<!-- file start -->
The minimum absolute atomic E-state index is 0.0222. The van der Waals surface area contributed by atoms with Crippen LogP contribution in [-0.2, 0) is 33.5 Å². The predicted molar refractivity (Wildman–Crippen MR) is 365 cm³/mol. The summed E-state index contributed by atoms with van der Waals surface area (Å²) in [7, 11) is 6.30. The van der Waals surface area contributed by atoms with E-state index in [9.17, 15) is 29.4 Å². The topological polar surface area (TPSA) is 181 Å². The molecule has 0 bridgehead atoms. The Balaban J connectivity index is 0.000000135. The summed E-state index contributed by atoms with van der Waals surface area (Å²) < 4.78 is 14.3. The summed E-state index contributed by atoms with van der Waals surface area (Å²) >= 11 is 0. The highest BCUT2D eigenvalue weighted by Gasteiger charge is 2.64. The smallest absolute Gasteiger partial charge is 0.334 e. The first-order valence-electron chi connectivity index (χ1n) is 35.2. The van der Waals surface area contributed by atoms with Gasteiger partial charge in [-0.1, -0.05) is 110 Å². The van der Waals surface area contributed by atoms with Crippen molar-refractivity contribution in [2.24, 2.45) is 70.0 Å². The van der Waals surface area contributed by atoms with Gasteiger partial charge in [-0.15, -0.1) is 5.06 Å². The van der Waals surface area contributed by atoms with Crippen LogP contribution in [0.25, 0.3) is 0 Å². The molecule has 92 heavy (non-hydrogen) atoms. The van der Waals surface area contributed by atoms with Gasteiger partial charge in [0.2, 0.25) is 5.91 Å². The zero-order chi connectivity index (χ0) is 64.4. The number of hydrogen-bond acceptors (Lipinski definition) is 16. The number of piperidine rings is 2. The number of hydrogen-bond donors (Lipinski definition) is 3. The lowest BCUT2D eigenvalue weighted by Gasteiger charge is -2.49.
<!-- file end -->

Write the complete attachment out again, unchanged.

The minimum absolute atomic E-state index is 0.0222. The van der Waals surface area contributed by atoms with Crippen LogP contribution in [-0.2, 0) is 33.5 Å². The predicted molar refractivity (Wildman–Crippen MR) is 365 cm³/mol. The summed E-state index contributed by atoms with van der Waals surface area (Å²) in [7, 11) is 6.30. The van der Waals surface area contributed by atoms with E-state index in [9.17, 15) is 29.4 Å². The topological polar surface area (TPSA) is 181 Å². The molecule has 0 bridgehead atoms. The Balaban J connectivity index is 0.000000135. The summed E-state index contributed by atoms with van der Waals surface area (Å²) < 4.78 is 14.3. The summed E-state index contributed by atoms with van der Waals surface area (Å²) >= 11 is 0. The highest BCUT2D eigenvalue weighted by Gasteiger charge is 2.64. The smallest absolute Gasteiger partial charge is 0.334 e. The first-order valence-electron chi connectivity index (χ1n) is 35.2. The van der Waals surface area contributed by atoms with Gasteiger partial charge in [-0.1, -0.05) is 110 Å². The van der Waals surface area contributed by atoms with Crippen molar-refractivity contribution in [2.24, 2.45) is 70.0 Å². The van der Waals surface area contributed by atoms with Gasteiger partial charge in [-0.15, -0.1) is 5.06 Å². The van der Waals surface area contributed by atoms with Crippen LogP contribution in [0.25, 0.3) is 0 Å². The molecule has 92 heavy (non-hydrogen) atoms. The van der Waals surface area contributed by atoms with Gasteiger partial charge in [0.2, 0.25) is 5.91 Å². The zero-order chi connectivity index (χ0) is 64.4. The number of hydrogen-bond acceptors (Lipinski definition) is 16. The number of piperidine rings is 2. The number of hydrogen-bond donors (Lipinski definition) is 3. The lowest BCUT2D eigenvalue weighted by Gasteiger charge is -2.49.